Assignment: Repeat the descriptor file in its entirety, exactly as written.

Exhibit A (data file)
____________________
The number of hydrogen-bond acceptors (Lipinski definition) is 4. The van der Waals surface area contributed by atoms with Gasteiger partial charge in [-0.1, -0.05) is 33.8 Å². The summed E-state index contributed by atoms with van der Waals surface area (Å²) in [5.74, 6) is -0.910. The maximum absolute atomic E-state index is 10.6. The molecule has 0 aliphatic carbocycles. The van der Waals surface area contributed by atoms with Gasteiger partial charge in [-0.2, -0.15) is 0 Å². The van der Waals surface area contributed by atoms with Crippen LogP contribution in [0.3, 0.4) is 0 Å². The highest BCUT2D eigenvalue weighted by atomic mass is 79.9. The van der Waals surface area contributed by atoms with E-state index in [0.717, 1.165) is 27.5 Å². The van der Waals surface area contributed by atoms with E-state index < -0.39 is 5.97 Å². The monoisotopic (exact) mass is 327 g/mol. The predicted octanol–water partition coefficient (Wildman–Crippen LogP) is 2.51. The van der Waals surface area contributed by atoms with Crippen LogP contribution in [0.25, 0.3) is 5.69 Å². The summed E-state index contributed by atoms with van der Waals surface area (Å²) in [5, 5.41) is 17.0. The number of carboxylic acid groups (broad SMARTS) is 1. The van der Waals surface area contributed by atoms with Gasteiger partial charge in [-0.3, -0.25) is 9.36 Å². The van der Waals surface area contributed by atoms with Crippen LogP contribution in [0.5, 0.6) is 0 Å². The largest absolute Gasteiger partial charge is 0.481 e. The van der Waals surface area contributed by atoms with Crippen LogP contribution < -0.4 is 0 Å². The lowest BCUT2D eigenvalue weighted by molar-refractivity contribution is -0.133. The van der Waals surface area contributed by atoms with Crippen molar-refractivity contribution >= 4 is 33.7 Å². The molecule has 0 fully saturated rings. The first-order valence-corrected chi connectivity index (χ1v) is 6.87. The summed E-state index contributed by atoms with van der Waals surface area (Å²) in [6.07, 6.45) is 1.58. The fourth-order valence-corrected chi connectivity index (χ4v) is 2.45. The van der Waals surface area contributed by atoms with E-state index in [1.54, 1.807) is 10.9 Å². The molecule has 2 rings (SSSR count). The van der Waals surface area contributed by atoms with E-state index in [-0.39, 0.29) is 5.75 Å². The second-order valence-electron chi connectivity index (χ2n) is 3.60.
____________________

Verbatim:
The number of hydrogen-bond acceptors (Lipinski definition) is 4. The van der Waals surface area contributed by atoms with Gasteiger partial charge in [-0.1, -0.05) is 33.8 Å². The summed E-state index contributed by atoms with van der Waals surface area (Å²) in [5.74, 6) is -0.910. The maximum absolute atomic E-state index is 10.6. The molecule has 0 aliphatic carbocycles. The van der Waals surface area contributed by atoms with Gasteiger partial charge in [-0.2, -0.15) is 0 Å². The van der Waals surface area contributed by atoms with Crippen LogP contribution in [0.3, 0.4) is 0 Å². The highest BCUT2D eigenvalue weighted by atomic mass is 79.9. The van der Waals surface area contributed by atoms with E-state index in [0.717, 1.165) is 27.5 Å². The van der Waals surface area contributed by atoms with E-state index < -0.39 is 5.97 Å². The monoisotopic (exact) mass is 327 g/mol. The predicted octanol–water partition coefficient (Wildman–Crippen LogP) is 2.51. The van der Waals surface area contributed by atoms with Crippen LogP contribution in [0.25, 0.3) is 5.69 Å². The summed E-state index contributed by atoms with van der Waals surface area (Å²) in [5, 5.41) is 17.0. The number of carboxylic acid groups (broad SMARTS) is 1. The van der Waals surface area contributed by atoms with Gasteiger partial charge in [-0.3, -0.25) is 9.36 Å². The van der Waals surface area contributed by atoms with Crippen LogP contribution in [0.5, 0.6) is 0 Å². The largest absolute Gasteiger partial charge is 0.481 e. The van der Waals surface area contributed by atoms with Crippen LogP contribution < -0.4 is 0 Å². The lowest BCUT2D eigenvalue weighted by molar-refractivity contribution is -0.133. The van der Waals surface area contributed by atoms with Crippen molar-refractivity contribution >= 4 is 33.7 Å². The molecule has 0 fully saturated rings. The first-order valence-corrected chi connectivity index (χ1v) is 6.87. The summed E-state index contributed by atoms with van der Waals surface area (Å²) in [6.07, 6.45) is 1.58. The fourth-order valence-corrected chi connectivity index (χ4v) is 2.45. The van der Waals surface area contributed by atoms with E-state index in [1.54, 1.807) is 10.9 Å². The molecule has 2 rings (SSSR count). The van der Waals surface area contributed by atoms with E-state index in [-0.39, 0.29) is 5.75 Å². The second-order valence-electron chi connectivity index (χ2n) is 3.60.